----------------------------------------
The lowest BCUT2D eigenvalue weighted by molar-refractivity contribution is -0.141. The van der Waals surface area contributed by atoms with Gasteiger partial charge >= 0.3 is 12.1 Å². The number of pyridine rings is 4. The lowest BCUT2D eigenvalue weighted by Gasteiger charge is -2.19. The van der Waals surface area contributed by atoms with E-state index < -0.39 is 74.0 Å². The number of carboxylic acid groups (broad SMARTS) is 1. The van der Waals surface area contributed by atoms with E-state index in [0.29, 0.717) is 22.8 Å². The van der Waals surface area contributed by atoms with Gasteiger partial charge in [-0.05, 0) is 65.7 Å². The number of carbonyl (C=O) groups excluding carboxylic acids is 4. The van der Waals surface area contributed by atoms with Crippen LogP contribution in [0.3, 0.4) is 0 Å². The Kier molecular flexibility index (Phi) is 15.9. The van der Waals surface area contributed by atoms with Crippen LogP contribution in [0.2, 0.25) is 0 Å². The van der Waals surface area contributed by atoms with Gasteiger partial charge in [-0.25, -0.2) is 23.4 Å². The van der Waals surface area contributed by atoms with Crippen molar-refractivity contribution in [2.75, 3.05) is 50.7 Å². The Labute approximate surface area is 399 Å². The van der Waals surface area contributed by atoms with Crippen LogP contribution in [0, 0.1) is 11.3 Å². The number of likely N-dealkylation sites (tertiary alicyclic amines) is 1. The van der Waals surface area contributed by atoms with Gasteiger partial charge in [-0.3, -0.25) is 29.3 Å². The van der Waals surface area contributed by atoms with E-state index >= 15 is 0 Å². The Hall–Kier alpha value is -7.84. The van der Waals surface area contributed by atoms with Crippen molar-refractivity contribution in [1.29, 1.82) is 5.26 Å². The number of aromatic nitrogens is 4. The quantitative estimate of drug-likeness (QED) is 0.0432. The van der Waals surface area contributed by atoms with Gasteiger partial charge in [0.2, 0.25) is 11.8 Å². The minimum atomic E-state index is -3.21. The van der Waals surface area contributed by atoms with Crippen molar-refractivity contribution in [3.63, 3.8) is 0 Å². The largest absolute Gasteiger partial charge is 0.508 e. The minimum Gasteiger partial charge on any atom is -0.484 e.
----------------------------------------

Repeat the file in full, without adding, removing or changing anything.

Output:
The lowest BCUT2D eigenvalue weighted by molar-refractivity contribution is -0.141. The van der Waals surface area contributed by atoms with Gasteiger partial charge >= 0.3 is 12.1 Å². The number of pyridine rings is 4. The lowest BCUT2D eigenvalue weighted by Gasteiger charge is -2.19. The van der Waals surface area contributed by atoms with E-state index < -0.39 is 74.0 Å². The number of carboxylic acid groups (broad SMARTS) is 1. The van der Waals surface area contributed by atoms with E-state index in [0.29, 0.717) is 22.8 Å². The van der Waals surface area contributed by atoms with Gasteiger partial charge in [-0.05, 0) is 65.7 Å². The number of carbonyl (C=O) groups excluding carboxylic acids is 4. The van der Waals surface area contributed by atoms with Crippen LogP contribution in [0.3, 0.4) is 0 Å². The Kier molecular flexibility index (Phi) is 15.9. The van der Waals surface area contributed by atoms with Crippen LogP contribution in [0.2, 0.25) is 0 Å². The van der Waals surface area contributed by atoms with Gasteiger partial charge in [-0.25, -0.2) is 23.4 Å². The van der Waals surface area contributed by atoms with Crippen molar-refractivity contribution in [2.75, 3.05) is 50.7 Å². The Labute approximate surface area is 399 Å². The van der Waals surface area contributed by atoms with Crippen LogP contribution in [0, 0.1) is 11.3 Å². The number of likely N-dealkylation sites (tertiary alicyclic amines) is 1. The van der Waals surface area contributed by atoms with Gasteiger partial charge in [-0.3, -0.25) is 29.3 Å². The van der Waals surface area contributed by atoms with E-state index >= 15 is 0 Å². The Hall–Kier alpha value is -7.84. The van der Waals surface area contributed by atoms with Crippen molar-refractivity contribution in [1.29, 1.82) is 5.26 Å². The number of aromatic nitrogens is 4. The quantitative estimate of drug-likeness (QED) is 0.0432. The van der Waals surface area contributed by atoms with Gasteiger partial charge in [0.2, 0.25) is 11.8 Å². The minimum atomic E-state index is -3.21. The van der Waals surface area contributed by atoms with Crippen molar-refractivity contribution in [3.63, 3.8) is 0 Å². The largest absolute Gasteiger partial charge is 0.508 e. The minimum Gasteiger partial charge on any atom is -0.484 e.